The other side of visual design is personality, or look and feel, which requires
selecting the right fonts, colors, shapes, textures, and images to communicate
an appropriate message to your target audience. Most visual designers will
tell you these two aspects of visual design are virtually inseparable. This
may have led to the commonly held belief that visual design is simply decoration.
Personality, after all, communicates so instantaneously and powerfully that
it may mask the deliberate visual organization “beneath” it.

I intentionally try to separate discussions about personality from discussions
about visual organization, to separate subjective decision making from applications
of tried and true principles. As I mentioned, the color and font selections
that establish a web site’s personality communicate very strongly. They demand
a personal, subjective reaction. This is why discussions about visual design
often recede to conversations about color preference like: “I don’t like
orange.”

If you put aside that visceral reaction to a web site’s personality for a
moment, you could instead explain how you’ve applied the principles of perception
and visual organization to achieve particular business goals or user needs.
For example, “Our research has shown that this information is what most
users are looking for on this page. As a result, it has the most visual weight
on this screen—achieved through a strong contrast with the background.” Outlining
how visual design decisions enforce the relationships between pieces of content
while guiding user actions tends to remove the subjectivity inherent in many
design reviews. This can help designers explain and sell their concepts.

Do all sites have a personality? What elements of design
make a good personality, and how can designers discern the personality of their
site (or what it should be)?

Well everything has a personality, whether it wants to
or not. Studies by Byron Reeves and Clifford Naas in the Media Equation show
that we even ascribe personalities to our TVs, computers, and other forms of
media. Since the Web is another type of media, you can bet the web sites we
create have personalities as well.

To bring it back to the design process, even if you deliberately don’t consider
your site’s personality, it will end up with one anyway. The colors, content,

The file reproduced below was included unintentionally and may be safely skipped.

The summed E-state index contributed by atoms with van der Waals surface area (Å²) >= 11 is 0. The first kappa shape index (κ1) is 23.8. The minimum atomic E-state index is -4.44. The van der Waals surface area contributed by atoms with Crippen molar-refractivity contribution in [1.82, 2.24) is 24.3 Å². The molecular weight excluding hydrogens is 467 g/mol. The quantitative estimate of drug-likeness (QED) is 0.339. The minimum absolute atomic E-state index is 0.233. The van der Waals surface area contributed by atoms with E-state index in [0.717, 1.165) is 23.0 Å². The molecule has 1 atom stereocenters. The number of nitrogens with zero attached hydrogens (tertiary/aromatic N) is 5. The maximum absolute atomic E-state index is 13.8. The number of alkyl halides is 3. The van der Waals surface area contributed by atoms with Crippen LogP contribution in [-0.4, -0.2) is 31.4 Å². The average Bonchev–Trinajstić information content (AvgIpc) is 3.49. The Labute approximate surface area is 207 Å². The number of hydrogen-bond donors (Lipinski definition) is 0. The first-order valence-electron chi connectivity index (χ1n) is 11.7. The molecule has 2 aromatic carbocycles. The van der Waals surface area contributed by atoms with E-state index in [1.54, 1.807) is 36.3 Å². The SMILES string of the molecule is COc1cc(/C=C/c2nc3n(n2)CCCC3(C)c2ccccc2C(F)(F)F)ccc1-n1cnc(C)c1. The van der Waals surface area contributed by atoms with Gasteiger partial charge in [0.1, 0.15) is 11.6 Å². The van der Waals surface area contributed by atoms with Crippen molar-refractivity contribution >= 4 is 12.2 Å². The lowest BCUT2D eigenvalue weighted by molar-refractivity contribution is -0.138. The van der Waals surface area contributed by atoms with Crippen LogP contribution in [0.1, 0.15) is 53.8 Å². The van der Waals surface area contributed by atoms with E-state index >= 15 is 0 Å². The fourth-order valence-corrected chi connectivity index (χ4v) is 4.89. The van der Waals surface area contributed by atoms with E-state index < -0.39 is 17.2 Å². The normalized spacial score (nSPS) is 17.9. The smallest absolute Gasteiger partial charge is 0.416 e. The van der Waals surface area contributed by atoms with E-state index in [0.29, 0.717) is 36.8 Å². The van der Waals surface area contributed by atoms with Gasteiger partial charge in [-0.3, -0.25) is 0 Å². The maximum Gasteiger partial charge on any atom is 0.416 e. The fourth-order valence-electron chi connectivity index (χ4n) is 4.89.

and visual elements—or lack thereof—all make an impression on your audience,
intentional or not. Therefore, it is in your best interests to be aware of
the personality you are creating for your site and make certain it is sending
a message you want.

I don’t think it is a question of developing a “good” personality.
It’s much more about establishing an “appropriate” personality. An
appropriate personality is memorable, it reflects the core essence of your
brand, and it encourages continued engagement. Consider the personality created
by the color, font, and layout choices on Apple’s Web site. The message is “cool,
easy to use technology” and the personality reflects that.

Figuring out an appropriate personality for your site requires distilling
your primary message to a few core adjectives or statements and then making
sure each choice of font, color, whitespace, texture, or image supports that
message.

With the recent successes of not-so-attractive sites,
such as Craigslist, MySpace, and Del.icio.us, there is a lot of conversation
around the notion of “ugly design.” Why do these ugly designs work?
What can we learn from their success?

On more than one occasion, I’ve had a senior business
manager tell me that we needed a less-refined visual design for our product
because sites that are “less designed” are more successful. To a
certain degree, there’s some truth in that. Sites with confusing navigation
systems and unclear page hierarchies may generate more page views because users
are confused and clicking wherever they can. Sites that use visual design to
make ads look like content may increase their click-through rates and thereby
revenue because users think they are clicking on content when really they just
clicked on an ad. In almost all other instances, however, design is a good
idea.

Dismissing visual design as just a matter of making things pretty or ugly
cuts off your ability to communicate with your customers at the knees. As I
outlined earlier, design is a means to communicate, not mere styling.

Sites like Craiglist and Del.icio.us remain popular on the merits of their
content. But, does their audience enjoy bumping through the site’s awkward
graphics and hard to read text? No, but the personality of the content — It
could be high quality, funny, worthwhile, and more—makes the rest more than
bearable. Would their audience be happier if the personality of the presentation
matched the personality of the content? Of course. They like the content, don’t
they?

Check out part II of this interview.